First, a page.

WyzGuys Tech Talk

Weekend Update

A quick Saturday digest of cybersecurity news articles from other sources.

The top 3 cryptocurrency scams of 2021

Kaspersky says that fake exchanges, fake mining hardware and wallet phishing are the most popular crypto scams of the year, many of which it said have a higher-than-usual level of detail.

Krebs On Security – Criminal hackers will try almost anything to get inside a profitable enterprise and secure a million-dollar payday from a ransomware infection. Apparently now that includes emailing employees directly and asking them to unleash the malware inside their employer’s network in exchange for a percentage of any ransom amount paid by the victim company.

Something to think about as you are trying to force your employees to come back to the office.  The insider threat.

Hurricane-Related Scams

Original release date: August 21, 2021

CISA warns users to remain on alert for malicious cyber activity targeting potential disaster victims and charitable donors following a hurricane. Fraudulent emails—often containing malicious links or attachments—are common after major natural disasters. Exercise caution in handling emails with hurricane-related subject lines, attachments, or hyperlinks. In addition, be wary of social media pleas, texts, or door-to-door solicitations relating to severe weather events.

To avoid becoming victims of malicious activity, users and administrators should review the following resources and take preventative measures.

If you believe you have been a victim of cybercrime, file a complaint with the Federal Bureau of Investigation’s Internet Crime Complaint Center (IC3) at www.ic3.gov.

Online Safety and Kids

From Joey Pepka at Peptronics

It’s hard to believe that fall is right around the corner. And for those of you with kids, back to school time is here. Along with preparing the kids with fresh school supplies and new clothes, it’s a good time to review with kids safety on the Internet.

There are several resources available but the top tips that stood out to me are:

  1. Keep information Private – no sharing passwords, personal information like address and phone number, inappropriate images, and gossip
  2. Be Polite and Report Misbehavior – emphasis using appropriate behavior and standing up for others who may be bullied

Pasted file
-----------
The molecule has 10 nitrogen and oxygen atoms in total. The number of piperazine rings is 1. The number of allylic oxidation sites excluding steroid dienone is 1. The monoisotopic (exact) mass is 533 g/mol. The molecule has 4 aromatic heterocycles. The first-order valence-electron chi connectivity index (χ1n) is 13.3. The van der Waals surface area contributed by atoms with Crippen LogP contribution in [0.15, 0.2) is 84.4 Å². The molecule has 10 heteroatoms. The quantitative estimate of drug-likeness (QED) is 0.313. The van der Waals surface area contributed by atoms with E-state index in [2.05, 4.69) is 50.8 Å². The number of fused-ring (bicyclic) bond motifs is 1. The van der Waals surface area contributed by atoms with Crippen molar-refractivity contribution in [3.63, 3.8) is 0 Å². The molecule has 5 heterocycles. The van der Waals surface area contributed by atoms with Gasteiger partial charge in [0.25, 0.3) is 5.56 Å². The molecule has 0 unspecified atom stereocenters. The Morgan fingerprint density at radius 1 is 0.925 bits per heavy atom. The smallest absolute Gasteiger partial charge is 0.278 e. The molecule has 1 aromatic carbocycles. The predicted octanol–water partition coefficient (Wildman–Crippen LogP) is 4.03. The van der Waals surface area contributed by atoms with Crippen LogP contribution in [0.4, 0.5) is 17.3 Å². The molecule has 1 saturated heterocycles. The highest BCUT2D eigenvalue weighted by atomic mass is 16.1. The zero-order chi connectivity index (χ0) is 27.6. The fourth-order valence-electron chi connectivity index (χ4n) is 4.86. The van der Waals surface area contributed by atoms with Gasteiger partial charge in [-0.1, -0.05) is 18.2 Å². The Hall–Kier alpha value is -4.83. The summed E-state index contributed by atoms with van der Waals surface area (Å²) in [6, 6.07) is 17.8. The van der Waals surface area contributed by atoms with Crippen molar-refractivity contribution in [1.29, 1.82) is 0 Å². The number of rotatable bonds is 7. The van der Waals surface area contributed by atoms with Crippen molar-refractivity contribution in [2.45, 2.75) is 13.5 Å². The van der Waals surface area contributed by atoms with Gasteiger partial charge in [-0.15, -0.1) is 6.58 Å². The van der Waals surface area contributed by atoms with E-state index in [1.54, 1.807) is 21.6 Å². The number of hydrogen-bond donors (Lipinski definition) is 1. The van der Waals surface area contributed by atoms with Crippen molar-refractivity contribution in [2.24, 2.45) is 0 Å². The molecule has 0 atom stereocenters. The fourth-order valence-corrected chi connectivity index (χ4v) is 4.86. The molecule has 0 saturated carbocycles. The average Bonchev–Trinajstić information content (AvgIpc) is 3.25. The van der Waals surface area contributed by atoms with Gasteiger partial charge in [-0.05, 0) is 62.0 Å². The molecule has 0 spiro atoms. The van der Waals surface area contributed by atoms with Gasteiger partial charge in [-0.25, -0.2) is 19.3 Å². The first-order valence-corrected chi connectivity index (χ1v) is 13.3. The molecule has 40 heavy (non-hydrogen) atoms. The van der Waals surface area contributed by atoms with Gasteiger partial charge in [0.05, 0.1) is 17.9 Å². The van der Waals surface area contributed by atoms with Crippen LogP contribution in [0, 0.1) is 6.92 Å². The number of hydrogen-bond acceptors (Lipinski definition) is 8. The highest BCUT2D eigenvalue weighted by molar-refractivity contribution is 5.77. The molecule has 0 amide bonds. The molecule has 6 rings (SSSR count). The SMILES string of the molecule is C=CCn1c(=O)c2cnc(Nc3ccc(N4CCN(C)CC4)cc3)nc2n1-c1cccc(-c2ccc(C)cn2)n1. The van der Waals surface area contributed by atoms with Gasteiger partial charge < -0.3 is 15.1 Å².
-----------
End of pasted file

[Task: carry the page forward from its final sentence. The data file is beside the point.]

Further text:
3. Think Before You Post – what is put out on the the internet can follow up for your whole life and is not easily erased

For more resources, please check out the following links:

What I should Teach my Kids about Safe Online Behavior?
Online Safety for Pre-teens
FTC on Cyberbulling

A History of Ransomware

The post A History of Ransomware appeared first on CHIPS

Ransomware is a type of malware in which the perpetrator threatens to commit a malicious act unless the victim pays a ransom. The simplest type of ransomware appears to lock the target system, although a person with reasonable knowledge of computers can usually resolve the problem without paying the ransom.

However, the most sophisticated ransomware attacks encrypt the victim’s data in a way that’s impractical to decrypt, meaning the cost of decrypting the data without the decryption key is greater than the ransom. Modern ransomware typically requires payment in the form of a digital currency such as Bitcoin, making it difficult to trace the payment and prosecute the perpetrator.  More…

Trend Micro’s Linux Threat Report identifies the most vulnerable distributions and biggest security headaches

Analysts reviewed 13 million security incidents and found that end-of-life versions of Linux distributions were at the biggest risk….

Trend Micro detection data from the Linux Threat Report 2021 1H shows the top four Linux distributions where the top threat types were found:

  1. CentOS Linux:                    51%
  2. CloudLinux Server:            31%
  3. Ubuntu Server:                  10%
  4. Red Hat Enterprise Linux:   3%

Trend Micro analyzed more than 13 million security events to identify the top 10 malware families and most common threat types. The top five threat types affecting Linux servers from Jan. 1 to June 30 were:

  1. Coin Miners:      25%
  2. Web shells:       20%
  3. Ransomware:   12%
  4. Trojans:             10%
  5. Others:               3%

About 40% of the detections came from the U.S., followed by Thailand and Singapore with 19% and 14%.  More….



About the Author:

I am a cybersecurity and IT instructor, cybersecurity analyst, pen-tester, trainer, and speaker. I am an owner of the WyzCo Group Inc. In addition to consulting on security products and services, I also conduct security audits, compliance audits, vulnerability assessments and penetration tests. I also teach Cybersecurity Awareness Training classes. I work as an information technology and cybersecurity instructor for several training and certification organizations. I have worked in corporate, military, government, and workforce development training environments I am a frequent speaker at professional conferences such as the Minnesota Bloggers Conference, Secure360 Security Conference in 2016, 2017, 2018, 2019, the (ISC)2 World Congress 2016, and the ISSA International Conference 2017, and many local community organizations, including Chambers of Commerce, SCORE, and several school districts. I have been blogging on cybersecurity since 2006 at http://wyzguyscybersecurity.com

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